Wounded vets to marshal Parade of Bands

By Edward Stratton, Columbian staff writer


photoJack Carrier
photoHazel Dell Parade of Bands route

If you go

What: Hazel Dell Parade of Bands.

When: 10:30 a.m. Saturday.

Where: Hazel Dell.

Details: The 47th annual Parade of Bands has more than 140 entries, including 29 bands.

Brian Radke missed his unit’s Phoenix homecoming from Iraq in 2005, lying under the surgeon’s scalpel after a roadside bomb sent stinging hot shrapnel across his entire body and into his brain.

Now Hazel Dell, his original hometown, has given him and fellow Washington veteran Jack Carrier another welcome home, naming them grand marshals of the community’s 47th annual Parade of Bands, which begins at 10:30 a.m. Saturday.

“We tend to put it in the back of our minds and don’t understand what they’re going through over there,” said Brad Lothspeich, parade committee co-chair.

The two former sergeants, who both left the military in August 2009, will travel in refurbished military vehicles as the parade goes down Hazel Dell Avenue, crosses Interstate 5 at the 63rd Street overpass, and turns up Highway 99 to Northeast 78th Street.

Max Muscle Sports Nutrition will hold a 5-kilometer run on the same route at 10:15 a.m.

Radke’s homecoming

Shrapnel from a roadside bomb peppered most of Radke’s body while he was on patrol in Baghdad in October 2005. That led to more than 26 months and 71 surgeries at Landstuhl Regional Medical Center in Germany, then Walter Reed Medical Center in Washington, D.C. While surgeons repaired his body, he missed his 860th Military Police Company’s March 2006 return celebration in Arizona, where he lives with his wife Nova and daughter Nema.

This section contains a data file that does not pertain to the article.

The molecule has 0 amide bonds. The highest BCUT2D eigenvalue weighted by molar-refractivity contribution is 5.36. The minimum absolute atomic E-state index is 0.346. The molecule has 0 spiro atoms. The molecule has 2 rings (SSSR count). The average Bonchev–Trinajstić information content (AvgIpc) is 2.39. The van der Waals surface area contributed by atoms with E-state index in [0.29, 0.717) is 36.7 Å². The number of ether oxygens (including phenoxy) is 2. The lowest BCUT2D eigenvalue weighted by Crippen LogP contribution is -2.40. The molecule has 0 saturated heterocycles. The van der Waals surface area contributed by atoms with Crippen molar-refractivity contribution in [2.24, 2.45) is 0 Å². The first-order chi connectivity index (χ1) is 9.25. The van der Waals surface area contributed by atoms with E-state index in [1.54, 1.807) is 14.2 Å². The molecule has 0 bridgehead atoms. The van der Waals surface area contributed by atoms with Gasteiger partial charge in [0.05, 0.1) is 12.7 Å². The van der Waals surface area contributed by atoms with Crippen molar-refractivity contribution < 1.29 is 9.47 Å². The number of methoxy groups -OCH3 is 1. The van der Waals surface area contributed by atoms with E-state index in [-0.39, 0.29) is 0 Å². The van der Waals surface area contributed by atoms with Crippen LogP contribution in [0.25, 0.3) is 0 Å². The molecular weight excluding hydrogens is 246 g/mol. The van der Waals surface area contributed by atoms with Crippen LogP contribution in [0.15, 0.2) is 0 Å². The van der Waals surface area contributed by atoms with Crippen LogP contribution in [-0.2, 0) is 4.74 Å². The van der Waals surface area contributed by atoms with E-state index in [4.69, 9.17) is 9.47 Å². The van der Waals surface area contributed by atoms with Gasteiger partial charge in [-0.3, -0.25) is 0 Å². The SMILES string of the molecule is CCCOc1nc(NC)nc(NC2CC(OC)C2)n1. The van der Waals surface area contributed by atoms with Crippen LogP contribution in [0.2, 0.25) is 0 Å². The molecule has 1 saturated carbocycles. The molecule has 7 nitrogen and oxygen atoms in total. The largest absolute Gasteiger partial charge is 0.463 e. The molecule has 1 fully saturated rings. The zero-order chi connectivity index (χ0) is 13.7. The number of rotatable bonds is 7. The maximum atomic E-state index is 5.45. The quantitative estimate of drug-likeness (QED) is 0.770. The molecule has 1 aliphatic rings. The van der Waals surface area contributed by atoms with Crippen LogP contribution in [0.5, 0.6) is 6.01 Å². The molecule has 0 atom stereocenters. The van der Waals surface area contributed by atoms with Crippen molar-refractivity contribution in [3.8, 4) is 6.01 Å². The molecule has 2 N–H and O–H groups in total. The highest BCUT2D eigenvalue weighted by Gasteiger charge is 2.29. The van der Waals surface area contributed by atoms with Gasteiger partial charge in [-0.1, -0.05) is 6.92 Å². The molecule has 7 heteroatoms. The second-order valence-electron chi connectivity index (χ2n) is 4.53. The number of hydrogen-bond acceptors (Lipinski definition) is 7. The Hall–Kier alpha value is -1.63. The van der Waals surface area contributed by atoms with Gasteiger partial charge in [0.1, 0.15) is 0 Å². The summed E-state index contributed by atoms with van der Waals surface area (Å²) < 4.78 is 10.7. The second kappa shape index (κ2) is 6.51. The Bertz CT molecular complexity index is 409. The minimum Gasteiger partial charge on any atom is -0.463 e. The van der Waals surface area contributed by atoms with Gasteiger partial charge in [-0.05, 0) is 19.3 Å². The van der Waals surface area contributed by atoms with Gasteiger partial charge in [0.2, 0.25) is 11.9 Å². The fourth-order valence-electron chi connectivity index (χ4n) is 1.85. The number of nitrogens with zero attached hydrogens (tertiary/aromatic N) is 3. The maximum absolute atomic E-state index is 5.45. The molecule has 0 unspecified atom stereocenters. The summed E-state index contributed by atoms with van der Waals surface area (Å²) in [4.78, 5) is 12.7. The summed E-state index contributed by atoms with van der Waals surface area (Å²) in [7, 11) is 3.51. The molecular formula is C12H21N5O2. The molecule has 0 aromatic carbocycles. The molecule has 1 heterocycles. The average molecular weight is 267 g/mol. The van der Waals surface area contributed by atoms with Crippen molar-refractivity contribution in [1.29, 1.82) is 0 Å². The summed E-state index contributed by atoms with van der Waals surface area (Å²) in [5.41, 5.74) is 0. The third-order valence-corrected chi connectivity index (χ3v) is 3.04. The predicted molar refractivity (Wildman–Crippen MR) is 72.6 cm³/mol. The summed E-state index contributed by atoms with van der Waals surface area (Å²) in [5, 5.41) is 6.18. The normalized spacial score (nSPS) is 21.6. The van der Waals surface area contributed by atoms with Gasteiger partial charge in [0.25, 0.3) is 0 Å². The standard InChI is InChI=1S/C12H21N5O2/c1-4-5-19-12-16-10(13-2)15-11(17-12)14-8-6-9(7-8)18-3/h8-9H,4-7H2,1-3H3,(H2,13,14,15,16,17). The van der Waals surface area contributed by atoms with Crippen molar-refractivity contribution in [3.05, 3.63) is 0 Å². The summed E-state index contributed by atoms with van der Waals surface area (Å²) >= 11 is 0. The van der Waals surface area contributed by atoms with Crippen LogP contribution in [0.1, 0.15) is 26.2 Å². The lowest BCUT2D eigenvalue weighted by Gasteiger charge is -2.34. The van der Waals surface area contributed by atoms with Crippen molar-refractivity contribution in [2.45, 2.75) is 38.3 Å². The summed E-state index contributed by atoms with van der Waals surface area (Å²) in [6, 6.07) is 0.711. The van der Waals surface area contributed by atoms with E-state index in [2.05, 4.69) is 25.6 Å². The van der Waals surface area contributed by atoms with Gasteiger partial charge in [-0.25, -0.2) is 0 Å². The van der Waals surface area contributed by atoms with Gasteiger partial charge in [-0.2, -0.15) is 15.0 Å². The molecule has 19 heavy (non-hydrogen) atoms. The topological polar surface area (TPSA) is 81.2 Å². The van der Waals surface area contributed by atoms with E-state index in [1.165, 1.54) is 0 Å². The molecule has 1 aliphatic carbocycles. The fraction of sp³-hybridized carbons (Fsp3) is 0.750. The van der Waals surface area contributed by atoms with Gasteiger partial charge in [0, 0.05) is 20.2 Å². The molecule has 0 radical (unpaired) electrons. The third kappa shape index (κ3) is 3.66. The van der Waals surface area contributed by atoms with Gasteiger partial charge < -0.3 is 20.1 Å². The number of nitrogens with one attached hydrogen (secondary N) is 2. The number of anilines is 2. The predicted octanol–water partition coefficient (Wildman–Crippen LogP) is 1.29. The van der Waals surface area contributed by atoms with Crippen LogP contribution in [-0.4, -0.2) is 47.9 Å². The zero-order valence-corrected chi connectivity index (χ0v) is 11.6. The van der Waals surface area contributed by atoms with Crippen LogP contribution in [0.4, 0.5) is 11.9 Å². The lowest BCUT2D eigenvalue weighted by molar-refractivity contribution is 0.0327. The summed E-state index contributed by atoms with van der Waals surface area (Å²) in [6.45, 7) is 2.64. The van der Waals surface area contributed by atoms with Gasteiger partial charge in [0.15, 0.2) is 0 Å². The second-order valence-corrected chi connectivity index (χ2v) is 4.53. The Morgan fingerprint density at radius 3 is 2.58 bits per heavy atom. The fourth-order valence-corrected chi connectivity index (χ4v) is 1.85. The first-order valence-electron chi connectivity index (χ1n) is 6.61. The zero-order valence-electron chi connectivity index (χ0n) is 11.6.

“In a way, I kind of view it as a homecoming I never got back in Phoenix,” he said about being chosen as a grand marshal.

Radke grew up in Hazel Dell, played little league there, graduated from Columbia River and played for the Salem-Keizer Volcanoes baseball team in 1998. He eventually moved to Arizona for the weather and military police training, joined the army in 2003 and was deployed to Iraq in March 2005.

Radke said he still goes to the Veteran’s Administration hospital three to five times a week for vocational rehab and post-traumatic stress counseling. He studies at Arizona State University, volunteers for Tempe’s parks and recreation department and wants to eventually earn a psychology degree and counsel other soldiers.

Narrow escape

Carrier kept watch outside while other 4th Brigade, 2nd Infantry Division “Raiders” searched a building northeast of Baghdad for insurgents in 2007. He was knocked over when an enemy sniper’s bullet ripped through the left side of his face and exited the right. He said the bullet would have killed him had it entered any higher.

“I just had a hand in my face and made sure I had my jaw and my tongue” Carrier said. “The only thing I found was a tooth in my mouth.”

A Stryker vehicle took him to Balad Air Force Base, before he was sent to Landstuhl and then to Brooke Army Medical Center in San Antonio. Carrier escaped the ordeal with only a dental implant and several minor oral surgeries at Fort Lewis.

Carrier grew up In Issaquah, graduating from Liberty High School. After being medically discharged, he lived in Woodland for 13 months before moving to Vancouver with wife Chelsea, daughter Payton and son Westley. He now takes classes at Clark College, will transfer to WSU Vancouver and wants to become a wildlife biologist.